Where can I sign up my children’s school?

There’s more detailed information from the National Science Foundation.

Quite something for a sports column 

Here’s Hunter S Thompson’s concluding lines about the NCAA basketball championship game (sort of): “The 2004 presidential election will be a matter of life or death for the whole nation. We are sick today, and we will be even sicker tomorrow if this wretched half-bright swine of a president gets re-elected in November. Take my word for it. Mahalo.”

I hadn’t encountered the word mahalo before.

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Every MP should have one 

Labour MP Clive Soley: “There are now at least four MP’s with web logs and I suspect the number will grow in the next year or two. Soon every MP will be expected to have one. The teenage use of chatrooms is producing an interactive computer literate generation who will expect MP’s and other elected representatives to use this type of communication.”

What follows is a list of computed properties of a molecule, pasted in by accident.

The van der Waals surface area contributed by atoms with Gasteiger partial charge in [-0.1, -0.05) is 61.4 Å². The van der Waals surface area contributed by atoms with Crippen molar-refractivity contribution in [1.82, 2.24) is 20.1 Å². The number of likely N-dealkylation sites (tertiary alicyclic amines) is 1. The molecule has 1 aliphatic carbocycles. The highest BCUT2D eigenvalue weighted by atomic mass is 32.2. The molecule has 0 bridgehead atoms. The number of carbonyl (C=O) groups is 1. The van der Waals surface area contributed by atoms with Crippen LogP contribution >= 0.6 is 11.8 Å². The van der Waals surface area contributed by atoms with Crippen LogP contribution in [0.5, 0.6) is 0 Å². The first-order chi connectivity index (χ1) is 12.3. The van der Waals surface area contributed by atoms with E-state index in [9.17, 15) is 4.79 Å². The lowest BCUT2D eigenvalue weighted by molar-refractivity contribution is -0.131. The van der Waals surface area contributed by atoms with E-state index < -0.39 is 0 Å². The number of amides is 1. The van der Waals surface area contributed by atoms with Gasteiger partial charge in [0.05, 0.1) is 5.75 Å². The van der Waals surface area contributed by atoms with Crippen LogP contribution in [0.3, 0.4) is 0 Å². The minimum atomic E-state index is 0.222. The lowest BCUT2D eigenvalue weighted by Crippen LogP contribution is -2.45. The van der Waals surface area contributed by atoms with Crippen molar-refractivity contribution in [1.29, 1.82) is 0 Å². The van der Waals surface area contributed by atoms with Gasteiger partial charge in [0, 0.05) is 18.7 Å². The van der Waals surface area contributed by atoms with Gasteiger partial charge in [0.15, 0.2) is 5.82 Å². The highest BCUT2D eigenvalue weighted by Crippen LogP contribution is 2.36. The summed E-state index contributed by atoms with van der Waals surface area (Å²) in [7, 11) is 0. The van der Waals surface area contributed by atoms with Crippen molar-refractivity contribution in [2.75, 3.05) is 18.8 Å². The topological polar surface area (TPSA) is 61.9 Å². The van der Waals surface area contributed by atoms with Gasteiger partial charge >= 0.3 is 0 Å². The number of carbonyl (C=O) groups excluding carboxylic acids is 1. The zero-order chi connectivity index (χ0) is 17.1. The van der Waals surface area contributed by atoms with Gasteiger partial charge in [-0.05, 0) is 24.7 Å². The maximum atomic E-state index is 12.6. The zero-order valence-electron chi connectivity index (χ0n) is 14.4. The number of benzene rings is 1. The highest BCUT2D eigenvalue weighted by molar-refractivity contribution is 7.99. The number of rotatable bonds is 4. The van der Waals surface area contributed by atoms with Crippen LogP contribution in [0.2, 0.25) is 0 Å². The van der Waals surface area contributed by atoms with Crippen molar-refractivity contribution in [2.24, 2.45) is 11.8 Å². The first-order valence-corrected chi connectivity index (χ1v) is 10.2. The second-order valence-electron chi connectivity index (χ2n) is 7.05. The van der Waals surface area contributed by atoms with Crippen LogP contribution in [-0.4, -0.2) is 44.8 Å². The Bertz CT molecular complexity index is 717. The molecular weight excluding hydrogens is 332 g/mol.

“One comment on my Fabian paper started with ‘What a load of balderdash’ and went on in a fairly aggressive argumentative style. But it ended with ‘…it is privilege for all of us to be able to debate openly…’

“That’s why I’m a blogging MP!”

Sceptic on the thwarted gas attack  

Sadly, Channel 4 News’s John Snow doesn’t have a weblog. What he does write, however, is a daily email to provide a heads-up on stories for his 7pm newscast.

Today, he’s a sceptic about reports that a terrorist poison gas attack in Britain has been foiled. Here’s Snow:

“ABC Television News in America is making the startling claim tonight that Britain has been spared a major chemical attack using a substance called osmium tetroxide. Now I’m not a chemical man but this sounds suspiciously like the gas that might be exuded from the decomposing body of Osama himself. Now, given that Osama is not yet, so far as we know, decomposing, I am suspicious in the extreme. However as the BBC and Sky have gone big on it given the global nature of telecommunications these days, we are bound to take a sniff. And I can tell you if you do, this particular substance is foul indeed.